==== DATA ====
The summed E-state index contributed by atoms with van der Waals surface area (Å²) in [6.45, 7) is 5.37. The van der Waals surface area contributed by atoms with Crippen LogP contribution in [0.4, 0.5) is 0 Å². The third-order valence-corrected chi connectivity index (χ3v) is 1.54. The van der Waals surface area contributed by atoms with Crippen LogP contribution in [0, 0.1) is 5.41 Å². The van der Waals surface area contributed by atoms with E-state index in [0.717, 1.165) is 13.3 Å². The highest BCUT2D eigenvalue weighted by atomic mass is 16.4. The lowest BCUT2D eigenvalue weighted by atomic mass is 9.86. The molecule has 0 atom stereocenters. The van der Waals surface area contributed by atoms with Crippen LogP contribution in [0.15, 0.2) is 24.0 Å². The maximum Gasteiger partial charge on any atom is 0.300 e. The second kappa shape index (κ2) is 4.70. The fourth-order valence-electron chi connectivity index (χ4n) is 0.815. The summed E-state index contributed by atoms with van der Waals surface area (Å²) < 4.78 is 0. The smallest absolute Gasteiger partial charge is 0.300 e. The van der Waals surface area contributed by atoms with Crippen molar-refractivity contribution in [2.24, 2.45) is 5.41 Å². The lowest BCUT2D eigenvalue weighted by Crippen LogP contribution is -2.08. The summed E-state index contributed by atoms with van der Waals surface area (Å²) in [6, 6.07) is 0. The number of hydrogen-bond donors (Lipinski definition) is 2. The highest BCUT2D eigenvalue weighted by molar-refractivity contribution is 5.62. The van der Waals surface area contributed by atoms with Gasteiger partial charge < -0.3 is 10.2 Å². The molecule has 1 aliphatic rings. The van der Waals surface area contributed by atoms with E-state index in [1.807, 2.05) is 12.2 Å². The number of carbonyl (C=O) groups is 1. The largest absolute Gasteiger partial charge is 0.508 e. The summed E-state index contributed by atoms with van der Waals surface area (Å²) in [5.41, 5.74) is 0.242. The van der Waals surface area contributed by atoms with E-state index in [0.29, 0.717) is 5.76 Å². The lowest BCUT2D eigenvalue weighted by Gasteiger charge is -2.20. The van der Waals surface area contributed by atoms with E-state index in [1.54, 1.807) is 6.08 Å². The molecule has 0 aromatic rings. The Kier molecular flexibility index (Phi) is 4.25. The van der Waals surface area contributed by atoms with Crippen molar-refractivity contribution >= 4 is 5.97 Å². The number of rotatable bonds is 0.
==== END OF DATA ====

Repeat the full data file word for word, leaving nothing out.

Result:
The summed E-state index contributed by atoms with van der Waals surface area (Å²) in [6.45, 7) is 5.37. The van der Waals surface area contributed by atoms with Crippen LogP contribution in [0.4, 0.5) is 0 Å². The third-order valence-corrected chi connectivity index (χ3v) is 1.54. The van der Waals surface area contributed by atoms with Crippen LogP contribution in [0, 0.1) is 5.41 Å². The van der Waals surface area contributed by atoms with E-state index in [0.717, 1.165) is 13.3 Å². The highest BCUT2D eigenvalue weighted by atomic mass is 16.4. The lowest BCUT2D eigenvalue weighted by atomic mass is 9.86. The molecule has 0 atom stereocenters. The van der Waals surface area contributed by atoms with Crippen LogP contribution in [0.15, 0.2) is 24.0 Å². The maximum Gasteiger partial charge on any atom is 0.300 e. The second kappa shape index (κ2) is 4.70. The fourth-order valence-electron chi connectivity index (χ4n) is 0.815. The summed E-state index contributed by atoms with van der Waals surface area (Å²) < 4.78 is 0. The smallest absolute Gasteiger partial charge is 0.300 e. The van der Waals surface area contributed by atoms with Crippen molar-refractivity contribution in [2.24, 2.45) is 5.41 Å². The lowest BCUT2D eigenvalue weighted by Crippen LogP contribution is -2.08. The summed E-state index contributed by atoms with van der Waals surface area (Å²) in [6, 6.07) is 0. The number of hydrogen-bond donors (Lipinski definition) is 2. The highest BCUT2D eigenvalue weighted by molar-refractivity contribution is 5.62. The van der Waals surface area contributed by atoms with Gasteiger partial charge < -0.3 is 10.2 Å². The molecule has 1 aliphatic rings. The van der Waals surface area contributed by atoms with E-state index in [1.807, 2.05) is 12.2 Å². The number of carbonyl (C=O) groups is 1. The largest absolute Gasteiger partial charge is 0.508 e. The summed E-state index contributed by atoms with van der Waals surface area (Å²) in [5.41, 5.74) is 0.242. The van der Waals surface area contributed by atoms with E-state index in [0.29, 0.717) is 5.76 Å². The lowest BCUT2D eigenvalue weighted by Gasteiger charge is -2.20. The van der Waals surface area contributed by atoms with E-state index in [1.54, 1.807) is 6.08 Å². The molecule has 0 aromatic rings. The Kier molecular flexibility index (Phi) is 4.25. The van der Waals surface area contributed by atoms with Crippen molar-refractivity contribution >= 4 is 5.97 Å². The number of rotatable bonds is 0.